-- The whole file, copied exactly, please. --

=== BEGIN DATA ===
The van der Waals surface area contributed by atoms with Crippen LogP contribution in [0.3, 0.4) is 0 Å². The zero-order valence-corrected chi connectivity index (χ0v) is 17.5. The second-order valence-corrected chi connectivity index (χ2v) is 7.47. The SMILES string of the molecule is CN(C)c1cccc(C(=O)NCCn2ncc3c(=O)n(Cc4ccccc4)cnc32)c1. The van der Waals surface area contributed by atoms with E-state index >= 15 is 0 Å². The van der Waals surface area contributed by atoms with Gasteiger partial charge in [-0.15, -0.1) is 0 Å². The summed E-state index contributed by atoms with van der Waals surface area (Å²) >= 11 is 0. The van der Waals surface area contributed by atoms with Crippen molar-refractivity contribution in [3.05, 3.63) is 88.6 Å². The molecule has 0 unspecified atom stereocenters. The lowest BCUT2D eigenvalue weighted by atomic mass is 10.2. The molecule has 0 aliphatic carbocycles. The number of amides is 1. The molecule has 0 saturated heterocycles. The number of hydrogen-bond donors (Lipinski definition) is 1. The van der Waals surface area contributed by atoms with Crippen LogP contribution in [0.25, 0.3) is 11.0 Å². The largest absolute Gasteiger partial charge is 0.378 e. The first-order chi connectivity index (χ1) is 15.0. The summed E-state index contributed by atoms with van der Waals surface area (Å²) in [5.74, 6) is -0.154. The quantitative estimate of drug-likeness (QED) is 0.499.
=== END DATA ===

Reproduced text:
The van der Waals surface area contributed by atoms with Crippen LogP contribution in [0.3, 0.4) is 0 Å². The zero-order valence-corrected chi connectivity index (χ0v) is 17.5. The second-order valence-corrected chi connectivity index (χ2v) is 7.47. The SMILES string of the molecule is CN(C)c1cccc(C(=O)NCCn2ncc3c(=O)n(Cc4ccccc4)cnc32)c1. The van der Waals surface area contributed by atoms with E-state index >= 15 is 0 Å². The van der Waals surface area contributed by atoms with Gasteiger partial charge in [-0.15, -0.1) is 0 Å². The summed E-state index contributed by atoms with van der Waals surface area (Å²) >= 11 is 0. The van der Waals surface area contributed by atoms with Crippen molar-refractivity contribution in [3.05, 3.63) is 88.6 Å². The molecule has 0 unspecified atom stereocenters. The lowest BCUT2D eigenvalue weighted by atomic mass is 10.2. The molecule has 0 aliphatic carbocycles. The number of amides is 1. The molecule has 0 saturated heterocycles. The number of hydrogen-bond donors (Lipinski definition) is 1. The van der Waals surface area contributed by atoms with Crippen LogP contribution in [0.25, 0.3) is 11.0 Å². The largest absolute Gasteiger partial charge is 0.378 e. The first-order chi connectivity index (χ1) is 15.0. The summed E-state index contributed by atoms with van der Waals surface area (Å²) in [5.74, 6) is -0.154. The quantitative estimate of drug-likeness (QED) is 0.499.